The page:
Marjorie McShane

Professor, Cognitive Science

Marge McShane develops cognitive models of intelligent agents that can collaborate with people in task-oriented, dialog applications. While at heart a linguist, she is particularly interested in the integration of functionalities that are often treated in isolation, such as physiological simulation, emotion modeling, and the many aspects of cognition. 

One aspect of cognition to which she has devoted particular attention is natural language processing, approached from a cross-linguistic perspective and with the goal of producing machine-tractable descriptions that can support sophisticated conversational agents. She has also worked extensively on cognitive modeling in the medical domain, to support the configuration of intelligent agents playing the roles of virtual patients and tutors in training applications such as the Maryland Virtual Patient system.

Guided by the functional needs of such agents, McShane has been working on modeling “mindreading” (otherwise known as mental model ascription), defined as inferring features of another human or artificial agent that cannot be directly observed, such as that agent's beliefs, plans, goals, intentions, personality traits, mental and emotional states, and knowledge about the world. This capability is essential if intelligent agents are to engage in sophisticated collaborations with people.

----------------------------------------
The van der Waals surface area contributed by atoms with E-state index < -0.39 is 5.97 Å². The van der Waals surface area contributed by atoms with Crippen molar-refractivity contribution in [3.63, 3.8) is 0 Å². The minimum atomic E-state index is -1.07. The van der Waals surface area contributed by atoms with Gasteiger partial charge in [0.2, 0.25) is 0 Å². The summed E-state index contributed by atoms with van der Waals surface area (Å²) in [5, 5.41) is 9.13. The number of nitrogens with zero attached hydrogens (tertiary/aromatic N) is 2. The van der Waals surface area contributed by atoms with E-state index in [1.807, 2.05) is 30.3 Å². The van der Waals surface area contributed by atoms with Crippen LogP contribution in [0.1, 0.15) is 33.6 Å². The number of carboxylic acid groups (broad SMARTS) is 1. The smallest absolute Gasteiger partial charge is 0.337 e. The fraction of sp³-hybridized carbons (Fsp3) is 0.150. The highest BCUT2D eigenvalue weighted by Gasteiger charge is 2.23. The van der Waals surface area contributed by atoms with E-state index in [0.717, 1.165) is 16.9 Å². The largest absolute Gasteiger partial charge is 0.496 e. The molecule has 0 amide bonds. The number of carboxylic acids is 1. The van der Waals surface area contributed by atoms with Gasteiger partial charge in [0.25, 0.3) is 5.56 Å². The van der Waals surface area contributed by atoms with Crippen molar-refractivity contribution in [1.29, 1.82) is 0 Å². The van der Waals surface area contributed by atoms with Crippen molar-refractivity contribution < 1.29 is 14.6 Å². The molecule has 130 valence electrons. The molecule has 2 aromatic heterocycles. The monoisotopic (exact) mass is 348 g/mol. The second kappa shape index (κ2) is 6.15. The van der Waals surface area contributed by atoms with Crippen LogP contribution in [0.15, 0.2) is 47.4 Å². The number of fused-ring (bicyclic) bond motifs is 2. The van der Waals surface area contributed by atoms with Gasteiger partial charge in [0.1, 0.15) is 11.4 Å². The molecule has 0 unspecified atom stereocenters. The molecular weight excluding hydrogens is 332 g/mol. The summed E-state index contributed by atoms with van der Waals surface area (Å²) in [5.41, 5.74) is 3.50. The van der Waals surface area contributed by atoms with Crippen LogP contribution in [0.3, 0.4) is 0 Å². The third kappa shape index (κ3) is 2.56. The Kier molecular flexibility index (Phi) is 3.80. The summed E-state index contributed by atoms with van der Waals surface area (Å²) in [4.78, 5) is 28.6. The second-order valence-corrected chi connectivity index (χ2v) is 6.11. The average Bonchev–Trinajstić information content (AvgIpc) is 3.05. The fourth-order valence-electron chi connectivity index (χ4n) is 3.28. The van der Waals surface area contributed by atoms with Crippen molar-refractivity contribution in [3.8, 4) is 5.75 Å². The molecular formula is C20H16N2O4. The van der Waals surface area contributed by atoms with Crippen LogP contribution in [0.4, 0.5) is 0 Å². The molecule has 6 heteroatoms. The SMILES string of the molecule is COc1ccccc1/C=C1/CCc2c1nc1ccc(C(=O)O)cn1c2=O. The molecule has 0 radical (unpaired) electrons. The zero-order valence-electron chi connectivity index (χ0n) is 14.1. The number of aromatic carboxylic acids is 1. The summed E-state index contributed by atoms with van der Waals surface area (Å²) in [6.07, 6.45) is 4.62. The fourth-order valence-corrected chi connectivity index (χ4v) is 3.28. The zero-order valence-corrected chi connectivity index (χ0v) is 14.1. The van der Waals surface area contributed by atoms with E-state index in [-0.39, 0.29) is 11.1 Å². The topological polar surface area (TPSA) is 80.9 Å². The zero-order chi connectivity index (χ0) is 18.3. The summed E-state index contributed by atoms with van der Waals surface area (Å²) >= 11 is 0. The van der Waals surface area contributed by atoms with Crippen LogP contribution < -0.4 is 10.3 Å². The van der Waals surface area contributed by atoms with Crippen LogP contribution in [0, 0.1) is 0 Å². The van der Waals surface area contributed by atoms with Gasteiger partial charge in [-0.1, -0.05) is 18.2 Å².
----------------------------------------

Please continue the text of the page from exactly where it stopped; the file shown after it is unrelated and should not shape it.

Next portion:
McShane has authored two books, A Theory of Ellipsis (Oxford University Press, 2005) and An Innovative, Practical Approach to Polish Inflection (Lincom Europa, 2003), and recently co-authored a third, Linguistics for the Age of AI (with Sergei Nirenburg; MIT Press, 2021). Beyond books, she has published extensively on linguistics, natural language processing, cognitive modeling, and knowledge representation.


PhD, Slavic Languages and Literatures, Princeton University

Research Focus
  • linguistics
  • cognitive modeling
  • natural language processing